ABOUT THE AUTHOR
Gallagher, Kathleen (1957 –) is a writer, accountant, director and film producer.
Born in Christchurch in 1957, Kathleen Gallagher completed an ATCL in Drama from Trinity College, Dublin, Ireland, a BA in History and Religious Studies from the University of Canterbury, and a Post Graduate Diploma in Accounting from the Victoria University of Wellington.
Kathleen Gallagher began her writing career as a poet and playwright at the age of 18. She was involved as a scriptwriter with the Blue Ladder Theatre Group in Christchurch (1984–86), and then as co-founder, co-producer, scriptwriter and director with Women's Action Theatre Group (1985–1993). Their plays were initially produced and performed in Christchurch, beginning with Mothertongue in 1986. They then toured throughout New Zealand. With Women's Action Theatre, she wrote, directed and toured seven plays.
At the same time Gallagher was also writing poetry and she went on to publish three collections – Tara (1987), Gypsy (1993), and Twilight Burns The Sky (2001). Fiona Kidman wrote about Tara, 'the presentation of these poems is exquisite, the work itself is interesting and image-laden, often delicate in style.'
In 'Canta', Naomi Edwards writes about Twilight Burns the Sky, 'This is New Zealand poetry at its finest. The imagery is strong and violent yet surprisingly beautiful. These poems sound good. They strike a raw nerve.’
Gallagher's works have been produced for stage and radio in both New Zealand and Australia. In 1993, she received the NZ Playwrights Award. Three years later, her radio play Charlie Bloom, was a finalist in both the New Zealand Radio Awards and the New Zealand Media Peace Awards.
She has worked for accounting firms in Wellington and Christchurch and has lectured in accounting at the University of Auckland and lectured in taxation at Nelson Polytechnic.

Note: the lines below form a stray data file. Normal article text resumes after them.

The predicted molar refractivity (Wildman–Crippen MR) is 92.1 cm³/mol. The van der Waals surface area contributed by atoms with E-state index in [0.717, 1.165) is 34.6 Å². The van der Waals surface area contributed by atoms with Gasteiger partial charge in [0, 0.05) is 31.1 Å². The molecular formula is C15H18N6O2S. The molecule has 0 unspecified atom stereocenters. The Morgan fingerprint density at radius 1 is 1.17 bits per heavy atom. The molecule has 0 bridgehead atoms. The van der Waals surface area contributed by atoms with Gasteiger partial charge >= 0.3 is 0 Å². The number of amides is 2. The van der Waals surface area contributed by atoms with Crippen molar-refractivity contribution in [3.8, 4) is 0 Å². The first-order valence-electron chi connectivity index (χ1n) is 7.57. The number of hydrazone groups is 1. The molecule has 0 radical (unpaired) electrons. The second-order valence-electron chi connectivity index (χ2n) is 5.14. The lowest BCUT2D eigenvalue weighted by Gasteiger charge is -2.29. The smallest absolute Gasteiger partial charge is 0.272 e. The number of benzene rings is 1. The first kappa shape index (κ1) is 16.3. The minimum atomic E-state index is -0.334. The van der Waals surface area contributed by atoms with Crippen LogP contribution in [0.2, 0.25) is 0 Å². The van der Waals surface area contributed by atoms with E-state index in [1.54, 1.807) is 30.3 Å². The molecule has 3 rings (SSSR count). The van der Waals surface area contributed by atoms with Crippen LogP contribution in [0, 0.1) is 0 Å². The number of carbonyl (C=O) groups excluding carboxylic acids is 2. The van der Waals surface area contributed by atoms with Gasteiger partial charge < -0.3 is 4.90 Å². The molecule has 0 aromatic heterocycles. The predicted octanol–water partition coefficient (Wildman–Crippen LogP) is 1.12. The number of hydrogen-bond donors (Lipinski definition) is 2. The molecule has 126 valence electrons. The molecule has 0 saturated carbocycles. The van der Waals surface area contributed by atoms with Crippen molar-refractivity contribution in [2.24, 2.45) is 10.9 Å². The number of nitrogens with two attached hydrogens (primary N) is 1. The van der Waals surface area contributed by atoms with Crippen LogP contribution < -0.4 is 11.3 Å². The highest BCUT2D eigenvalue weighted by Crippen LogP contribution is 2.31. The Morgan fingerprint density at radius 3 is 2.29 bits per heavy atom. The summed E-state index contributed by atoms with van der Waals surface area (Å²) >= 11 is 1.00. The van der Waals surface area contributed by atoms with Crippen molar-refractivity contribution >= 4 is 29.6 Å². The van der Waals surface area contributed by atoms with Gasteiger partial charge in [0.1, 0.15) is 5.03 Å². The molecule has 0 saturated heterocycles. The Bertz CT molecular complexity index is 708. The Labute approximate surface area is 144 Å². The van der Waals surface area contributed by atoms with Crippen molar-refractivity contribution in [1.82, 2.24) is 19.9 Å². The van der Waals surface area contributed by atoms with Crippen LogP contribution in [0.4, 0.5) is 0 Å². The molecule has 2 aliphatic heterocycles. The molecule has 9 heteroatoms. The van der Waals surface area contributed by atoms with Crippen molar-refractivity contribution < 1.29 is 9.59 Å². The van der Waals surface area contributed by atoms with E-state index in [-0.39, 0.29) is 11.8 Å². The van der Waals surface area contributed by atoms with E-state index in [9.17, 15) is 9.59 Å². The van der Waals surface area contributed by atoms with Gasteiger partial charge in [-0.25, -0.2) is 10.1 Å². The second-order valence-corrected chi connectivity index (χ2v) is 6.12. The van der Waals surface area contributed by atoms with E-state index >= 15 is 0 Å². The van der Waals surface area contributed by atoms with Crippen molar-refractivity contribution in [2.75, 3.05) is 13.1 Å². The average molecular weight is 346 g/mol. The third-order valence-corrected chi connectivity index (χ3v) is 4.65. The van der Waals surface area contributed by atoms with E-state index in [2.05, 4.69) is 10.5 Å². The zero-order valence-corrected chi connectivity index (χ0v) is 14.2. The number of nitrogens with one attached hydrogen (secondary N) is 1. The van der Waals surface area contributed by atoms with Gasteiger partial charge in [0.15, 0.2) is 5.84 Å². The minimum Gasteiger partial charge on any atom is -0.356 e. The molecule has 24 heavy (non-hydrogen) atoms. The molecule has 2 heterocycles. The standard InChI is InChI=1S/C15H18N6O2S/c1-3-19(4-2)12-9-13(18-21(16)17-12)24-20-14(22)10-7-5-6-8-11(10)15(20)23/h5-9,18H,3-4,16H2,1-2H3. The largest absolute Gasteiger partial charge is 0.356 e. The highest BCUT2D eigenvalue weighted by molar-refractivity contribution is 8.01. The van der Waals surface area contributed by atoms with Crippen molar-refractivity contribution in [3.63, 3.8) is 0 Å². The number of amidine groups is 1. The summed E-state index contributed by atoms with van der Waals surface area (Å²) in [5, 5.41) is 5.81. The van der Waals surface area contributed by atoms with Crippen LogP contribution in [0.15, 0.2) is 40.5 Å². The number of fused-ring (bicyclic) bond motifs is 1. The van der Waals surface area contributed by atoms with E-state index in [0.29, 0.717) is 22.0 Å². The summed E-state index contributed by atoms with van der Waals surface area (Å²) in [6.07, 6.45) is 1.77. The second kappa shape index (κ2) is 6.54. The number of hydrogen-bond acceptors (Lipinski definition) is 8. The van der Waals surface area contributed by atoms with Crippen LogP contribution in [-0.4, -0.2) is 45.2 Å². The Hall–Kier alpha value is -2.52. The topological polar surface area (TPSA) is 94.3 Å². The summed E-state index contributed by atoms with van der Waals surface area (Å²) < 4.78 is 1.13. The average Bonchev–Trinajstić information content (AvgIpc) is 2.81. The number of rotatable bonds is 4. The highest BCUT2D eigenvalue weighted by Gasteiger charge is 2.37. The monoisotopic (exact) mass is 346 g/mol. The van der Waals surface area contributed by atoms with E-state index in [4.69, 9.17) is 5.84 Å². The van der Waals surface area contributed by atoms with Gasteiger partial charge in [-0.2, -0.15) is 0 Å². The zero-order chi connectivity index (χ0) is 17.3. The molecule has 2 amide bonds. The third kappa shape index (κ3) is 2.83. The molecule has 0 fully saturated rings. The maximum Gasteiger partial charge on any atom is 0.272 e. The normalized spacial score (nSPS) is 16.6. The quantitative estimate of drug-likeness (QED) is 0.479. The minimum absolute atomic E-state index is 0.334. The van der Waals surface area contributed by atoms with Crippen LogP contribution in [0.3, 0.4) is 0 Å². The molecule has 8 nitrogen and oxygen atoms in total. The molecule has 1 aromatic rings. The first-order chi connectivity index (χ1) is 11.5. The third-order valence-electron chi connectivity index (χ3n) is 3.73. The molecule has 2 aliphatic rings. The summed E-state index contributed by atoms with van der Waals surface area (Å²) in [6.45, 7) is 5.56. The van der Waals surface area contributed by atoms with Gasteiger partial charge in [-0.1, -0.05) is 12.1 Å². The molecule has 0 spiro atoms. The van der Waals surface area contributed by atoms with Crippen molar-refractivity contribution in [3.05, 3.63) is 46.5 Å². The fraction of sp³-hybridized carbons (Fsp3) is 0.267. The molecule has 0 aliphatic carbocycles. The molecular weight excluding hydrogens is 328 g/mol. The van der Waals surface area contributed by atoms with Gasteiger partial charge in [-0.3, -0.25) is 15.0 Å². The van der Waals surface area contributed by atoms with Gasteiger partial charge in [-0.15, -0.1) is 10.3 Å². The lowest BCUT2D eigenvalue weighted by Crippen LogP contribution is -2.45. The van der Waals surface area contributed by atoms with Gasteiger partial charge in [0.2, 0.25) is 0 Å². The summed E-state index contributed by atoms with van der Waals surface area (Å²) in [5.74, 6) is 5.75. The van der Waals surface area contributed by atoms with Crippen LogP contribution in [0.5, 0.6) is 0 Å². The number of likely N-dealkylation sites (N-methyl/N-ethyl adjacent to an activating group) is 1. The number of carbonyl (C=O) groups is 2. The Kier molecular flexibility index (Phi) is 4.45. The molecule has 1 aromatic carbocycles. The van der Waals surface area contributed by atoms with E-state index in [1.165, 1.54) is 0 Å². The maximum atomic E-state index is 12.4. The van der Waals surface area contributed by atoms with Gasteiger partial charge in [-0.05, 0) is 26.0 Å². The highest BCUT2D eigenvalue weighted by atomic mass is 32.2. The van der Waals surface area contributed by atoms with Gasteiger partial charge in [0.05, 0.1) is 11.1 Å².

Since 1998 she has worked full-time as a writer and a filmmaker. In 1999, Mothertongue, her first collection of plays was published, followed in 2002 by Peace Plays. She has written and produced over 15 plays.
Kathleen Gallagher first came to prominence as a filmmaker in 2000 when she made and launched the short film Jimmy Sullivan at the Academy cinema in Christchurch. A strong advocate for peace, she produced the documentary Peaceful Pacific in 2004. In the same year, she received the prestigious Sonja Davies Peace Award for the groundbreaking feature documentary Tau te Mauri / Breath Of Peace, a powerful account of this country’s peace movement that culminated in New Zealand becoming nuclear-free.
In 2007, she released the documentary He Oranga He Oranga Healing Journeys which follows the bravery and patience of 10 cancer survivors and how they overcame the Western world’s deadliest disease. This film was commended at the World Peace Film and Music Festival in Lucknow, India in 2008. Kathleen Gallagher and Michael Coughlan produced the documentary Barefoot Peacemakers – the story of the New Zealand Pacifist Ploughsharesmovement in 2008.